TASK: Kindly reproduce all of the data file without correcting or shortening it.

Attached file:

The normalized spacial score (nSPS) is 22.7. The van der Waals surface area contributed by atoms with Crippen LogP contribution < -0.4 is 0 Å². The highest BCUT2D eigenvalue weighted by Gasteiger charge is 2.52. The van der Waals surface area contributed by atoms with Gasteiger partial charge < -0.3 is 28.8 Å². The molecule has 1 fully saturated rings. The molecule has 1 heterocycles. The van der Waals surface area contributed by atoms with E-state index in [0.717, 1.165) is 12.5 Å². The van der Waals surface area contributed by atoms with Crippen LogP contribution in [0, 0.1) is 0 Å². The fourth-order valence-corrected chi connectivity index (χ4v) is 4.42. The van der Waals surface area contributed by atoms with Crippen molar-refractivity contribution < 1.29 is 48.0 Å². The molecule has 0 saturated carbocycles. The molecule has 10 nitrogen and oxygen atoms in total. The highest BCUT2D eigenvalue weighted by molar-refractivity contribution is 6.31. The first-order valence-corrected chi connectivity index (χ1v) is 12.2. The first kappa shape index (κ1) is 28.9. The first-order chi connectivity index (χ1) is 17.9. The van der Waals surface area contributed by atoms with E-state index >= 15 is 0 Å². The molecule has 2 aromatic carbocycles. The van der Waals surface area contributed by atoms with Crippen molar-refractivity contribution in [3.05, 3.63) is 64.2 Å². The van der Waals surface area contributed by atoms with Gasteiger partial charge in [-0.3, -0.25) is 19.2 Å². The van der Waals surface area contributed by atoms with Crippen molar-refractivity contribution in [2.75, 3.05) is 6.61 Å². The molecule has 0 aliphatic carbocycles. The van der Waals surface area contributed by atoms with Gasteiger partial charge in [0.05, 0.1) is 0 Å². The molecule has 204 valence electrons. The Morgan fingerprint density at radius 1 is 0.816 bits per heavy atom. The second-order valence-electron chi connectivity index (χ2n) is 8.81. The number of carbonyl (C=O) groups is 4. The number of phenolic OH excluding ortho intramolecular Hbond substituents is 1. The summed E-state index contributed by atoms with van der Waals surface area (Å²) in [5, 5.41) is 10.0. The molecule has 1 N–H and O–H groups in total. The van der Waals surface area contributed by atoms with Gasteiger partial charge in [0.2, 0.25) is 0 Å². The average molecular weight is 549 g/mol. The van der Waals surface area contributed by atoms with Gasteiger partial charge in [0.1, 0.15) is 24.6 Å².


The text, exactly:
The normalized spacial score (nSPS) is 22.7. The van der Waals surface area contributed by atoms with Crippen LogP contribution < -0.4 is 0 Å². The highest BCUT2D eigenvalue weighted by Gasteiger charge is 2.52. The van der Waals surface area contributed by atoms with Gasteiger partial charge < -0.3 is 28.8 Å². The molecule has 1 fully saturated rings. The molecule has 1 heterocycles. The van der Waals surface area contributed by atoms with E-state index in [0.717, 1.165) is 12.5 Å². The van der Waals surface area contributed by atoms with Crippen LogP contribution in [0, 0.1) is 0 Å². The fourth-order valence-corrected chi connectivity index (χ4v) is 4.42. The van der Waals surface area contributed by atoms with Crippen molar-refractivity contribution < 1.29 is 48.0 Å². The molecule has 0 saturated carbocycles. The molecule has 10 nitrogen and oxygen atoms in total. The highest BCUT2D eigenvalue weighted by molar-refractivity contribution is 6.31. The first-order valence-corrected chi connectivity index (χ1v) is 12.2. The first kappa shape index (κ1) is 28.9. The first-order chi connectivity index (χ1) is 17.9. The van der Waals surface area contributed by atoms with E-state index >= 15 is 0 Å². The molecule has 2 aromatic carbocycles. The van der Waals surface area contributed by atoms with Crippen molar-refractivity contribution in [3.05, 3.63) is 64.2 Å². The van der Waals surface area contributed by atoms with Gasteiger partial charge in [-0.3, -0.25) is 19.2 Å². The van der Waals surface area contributed by atoms with Crippen molar-refractivity contribution in [2.75, 3.05) is 6.61 Å². The molecule has 0 aliphatic carbocycles. The van der Waals surface area contributed by atoms with Gasteiger partial charge in [0.05, 0.1) is 0 Å². The molecule has 204 valence electrons. The Morgan fingerprint density at radius 1 is 0.816 bits per heavy atom. The second-order valence-electron chi connectivity index (χ2n) is 8.81. The number of carbonyl (C=O) groups is 4. The number of phenolic OH excluding ortho intramolecular Hbond substituents is 1. The summed E-state index contributed by atoms with van der Waals surface area (Å²) in [5, 5.41) is 10.0. The molecule has 1 N–H and O–H groups in total. The van der Waals surface area contributed by atoms with Gasteiger partial charge in [0.2, 0.25) is 0 Å². The average molecular weight is 549 g/mol. The van der Waals surface area contributed by atoms with Gasteiger partial charge in [0.1, 0.15) is 24.6 Å².